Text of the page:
- The Washington Times - Sunday, January 15, 2006

ATLANTIC CITY, N.J. (AP) — Vince Rennich and Alan Angeloni consider themselves among the losers in New Jersey’s battle to ban smoking indoors.

Although acting Gov. Richard J. Codey signed a law yesterday banning smoking in bars, restaurants and most other indoor public places, the rule excludes casino gambling areas.

Mr. Rennich, a casino table games supervisor, has lung cancer that he blames on 25 years of inhaling secondhand smoke.

“A good majority of the time, I’m surrounded in a cloud of smoke,” said Mr. Rennich, 47, who doesn’t smoke. “Even if it’s a no-smoking table, it doesn’t help. The way the smoke blows or drifts, you can only go so far. It’ll find you.”

For Mr. Angeloni, owner of Angeloni’s II, an Italian restaurant two blocks off the casino strip, the casino exemption is a matter of dollars and cents. Customers won’t be able to smoke at his tables or bar, but they will be at the city’s dozen casinos.

“It’s going to kill me, I know it is,” he said last week. “Do you know how many conventioneers eat here and come out to the bar to smoke afterward? You can kiss them goodbye, now. They won’t even leave the casino.”

The ban, set to take effect April 15, makes New Jersey the 11th state in the nation to prohibit smoking in restaurants and bars, according to the American Cancer Society. Smoking already is outlawed in New Jersey government buildings, and many private businesses restrict smoking.

Hundreds of cities and counties across the country also ban smoking in workplaces, restaurants or bars.

Chicago joins them today, when a ban on smoking in public places goes into effect, but the law gives taverns and restaurant bars in the city until 2008 to comply.

New Jersey exempted gambling areas at the request of Atlantic City’s $5 billion-a-year casino industry, which said a total smoking ban would cause losses in profits, state tax revenues and jobs. The law is the first in the nation to exclude gambling areas, although other state bans do not have jurisdiction over Indian tribe casinos, according to the American Nonsmokers’ Rights Foundation.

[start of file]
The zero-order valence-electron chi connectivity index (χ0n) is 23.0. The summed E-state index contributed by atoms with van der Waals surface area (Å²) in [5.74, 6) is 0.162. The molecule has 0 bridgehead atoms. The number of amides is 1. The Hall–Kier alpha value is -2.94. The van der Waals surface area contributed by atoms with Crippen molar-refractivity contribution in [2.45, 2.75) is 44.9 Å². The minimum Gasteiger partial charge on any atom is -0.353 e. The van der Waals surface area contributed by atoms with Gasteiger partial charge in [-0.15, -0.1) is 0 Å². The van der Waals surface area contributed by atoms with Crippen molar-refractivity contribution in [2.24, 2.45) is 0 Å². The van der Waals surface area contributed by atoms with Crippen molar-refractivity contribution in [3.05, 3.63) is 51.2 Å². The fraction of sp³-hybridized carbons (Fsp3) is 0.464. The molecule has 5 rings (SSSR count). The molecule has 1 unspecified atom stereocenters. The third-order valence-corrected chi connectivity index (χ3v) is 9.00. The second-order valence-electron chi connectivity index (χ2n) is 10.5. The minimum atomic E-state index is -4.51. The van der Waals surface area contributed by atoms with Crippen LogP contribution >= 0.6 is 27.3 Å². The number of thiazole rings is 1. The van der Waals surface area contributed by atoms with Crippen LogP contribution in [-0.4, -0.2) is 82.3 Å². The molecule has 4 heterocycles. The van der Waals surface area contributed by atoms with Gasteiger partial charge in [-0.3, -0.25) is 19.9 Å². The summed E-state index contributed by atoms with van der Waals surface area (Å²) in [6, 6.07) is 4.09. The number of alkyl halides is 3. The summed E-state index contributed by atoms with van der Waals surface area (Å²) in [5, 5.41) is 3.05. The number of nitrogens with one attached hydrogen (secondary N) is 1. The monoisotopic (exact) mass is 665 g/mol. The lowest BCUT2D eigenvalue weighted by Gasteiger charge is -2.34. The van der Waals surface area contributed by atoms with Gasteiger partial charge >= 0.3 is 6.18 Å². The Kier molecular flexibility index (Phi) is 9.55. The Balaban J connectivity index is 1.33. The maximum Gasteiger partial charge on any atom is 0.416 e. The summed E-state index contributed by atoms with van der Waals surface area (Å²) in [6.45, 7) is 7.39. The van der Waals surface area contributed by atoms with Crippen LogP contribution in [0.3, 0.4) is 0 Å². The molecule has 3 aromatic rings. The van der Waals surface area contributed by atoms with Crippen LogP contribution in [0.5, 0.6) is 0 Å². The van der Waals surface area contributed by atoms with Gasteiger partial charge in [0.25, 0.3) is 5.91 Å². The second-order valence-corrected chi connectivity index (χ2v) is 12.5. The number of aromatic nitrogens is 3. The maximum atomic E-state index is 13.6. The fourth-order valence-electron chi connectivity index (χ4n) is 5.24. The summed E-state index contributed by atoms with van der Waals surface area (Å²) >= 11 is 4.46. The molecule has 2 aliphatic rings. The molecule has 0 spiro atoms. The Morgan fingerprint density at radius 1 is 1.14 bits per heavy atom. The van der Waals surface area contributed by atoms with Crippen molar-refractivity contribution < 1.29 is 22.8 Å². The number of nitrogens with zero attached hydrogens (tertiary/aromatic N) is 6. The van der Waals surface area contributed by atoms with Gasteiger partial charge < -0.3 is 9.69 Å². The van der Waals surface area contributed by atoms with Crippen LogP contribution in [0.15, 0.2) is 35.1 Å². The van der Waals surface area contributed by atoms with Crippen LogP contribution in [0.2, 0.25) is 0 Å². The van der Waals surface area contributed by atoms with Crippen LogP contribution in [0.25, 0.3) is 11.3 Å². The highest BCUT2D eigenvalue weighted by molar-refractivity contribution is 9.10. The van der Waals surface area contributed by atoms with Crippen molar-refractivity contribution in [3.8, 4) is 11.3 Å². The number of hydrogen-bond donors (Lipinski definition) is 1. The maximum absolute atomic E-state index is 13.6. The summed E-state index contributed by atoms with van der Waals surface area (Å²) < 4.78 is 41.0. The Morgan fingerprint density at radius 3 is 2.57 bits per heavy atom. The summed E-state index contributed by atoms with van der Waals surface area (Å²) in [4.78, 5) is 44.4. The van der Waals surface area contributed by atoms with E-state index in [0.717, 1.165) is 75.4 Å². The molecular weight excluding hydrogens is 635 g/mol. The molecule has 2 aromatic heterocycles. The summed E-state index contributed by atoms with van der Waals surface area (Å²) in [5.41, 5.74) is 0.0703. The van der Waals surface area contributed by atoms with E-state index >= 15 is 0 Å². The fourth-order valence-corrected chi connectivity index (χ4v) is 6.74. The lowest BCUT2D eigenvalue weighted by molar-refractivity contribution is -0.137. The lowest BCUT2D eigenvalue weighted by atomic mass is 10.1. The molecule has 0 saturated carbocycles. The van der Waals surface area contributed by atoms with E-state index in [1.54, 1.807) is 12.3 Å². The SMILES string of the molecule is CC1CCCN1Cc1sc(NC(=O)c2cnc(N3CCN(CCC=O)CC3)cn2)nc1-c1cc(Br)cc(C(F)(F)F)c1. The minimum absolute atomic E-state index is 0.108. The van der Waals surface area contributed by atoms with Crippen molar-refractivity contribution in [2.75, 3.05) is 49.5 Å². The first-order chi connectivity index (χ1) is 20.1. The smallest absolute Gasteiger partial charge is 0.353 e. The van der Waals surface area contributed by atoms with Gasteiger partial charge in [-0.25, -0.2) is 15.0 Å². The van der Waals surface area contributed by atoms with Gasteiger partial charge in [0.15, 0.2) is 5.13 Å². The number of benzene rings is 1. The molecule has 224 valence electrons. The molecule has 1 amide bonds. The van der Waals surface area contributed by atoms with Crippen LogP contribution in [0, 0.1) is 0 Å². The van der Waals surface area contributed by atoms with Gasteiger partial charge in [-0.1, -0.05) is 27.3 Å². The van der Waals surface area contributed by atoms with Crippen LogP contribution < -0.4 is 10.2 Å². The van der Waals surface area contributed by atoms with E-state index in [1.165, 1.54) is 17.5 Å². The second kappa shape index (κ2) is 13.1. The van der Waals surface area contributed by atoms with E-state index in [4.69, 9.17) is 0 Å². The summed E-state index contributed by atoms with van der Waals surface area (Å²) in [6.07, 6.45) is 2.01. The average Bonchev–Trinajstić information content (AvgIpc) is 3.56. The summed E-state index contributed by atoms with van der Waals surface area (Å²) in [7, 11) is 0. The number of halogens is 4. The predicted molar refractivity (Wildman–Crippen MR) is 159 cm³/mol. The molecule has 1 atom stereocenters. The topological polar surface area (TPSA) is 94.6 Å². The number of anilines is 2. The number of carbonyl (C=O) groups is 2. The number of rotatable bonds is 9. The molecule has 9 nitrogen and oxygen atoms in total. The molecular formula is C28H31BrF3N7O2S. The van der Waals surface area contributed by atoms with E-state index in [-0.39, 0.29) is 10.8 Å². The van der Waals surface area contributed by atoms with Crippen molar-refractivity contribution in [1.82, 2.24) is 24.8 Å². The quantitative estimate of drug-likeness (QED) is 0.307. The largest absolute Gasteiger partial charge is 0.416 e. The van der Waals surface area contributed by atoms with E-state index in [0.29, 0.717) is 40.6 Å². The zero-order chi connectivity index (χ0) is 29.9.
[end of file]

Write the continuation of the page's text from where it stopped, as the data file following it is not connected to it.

Atlantic City’s gambling halls employ about 48,000 people, and the state’s 8 percent tax on casino revenue netted $401 million last year for programs benefiting senior citizens and the disabled.

Lawmakers and anti-smoking advocates say the measure would not have passed the Legislature without the casino exemption.

“Two years ago, I couldn’t get this bill considered in either house,” said state Sen. John H. Adler. “I thought that that was as much as we could get, and the governor concluded the same thing.”

“We had a choice of protecting 98 percent of the people, or zero, and it was an easy choice,” said Regina Carlson, executive director for New Jersey Group Against Smoking Pollution.

The New Jersey Restaurant Association calls the ban discriminatory because of the casino exemption and plans to file suit asking a federal judge to block its enforcement.

“It should either be everybody or nobody,” said John Exadaktilos, owner of the Ducktown Tavern, about a block from the casino strip.

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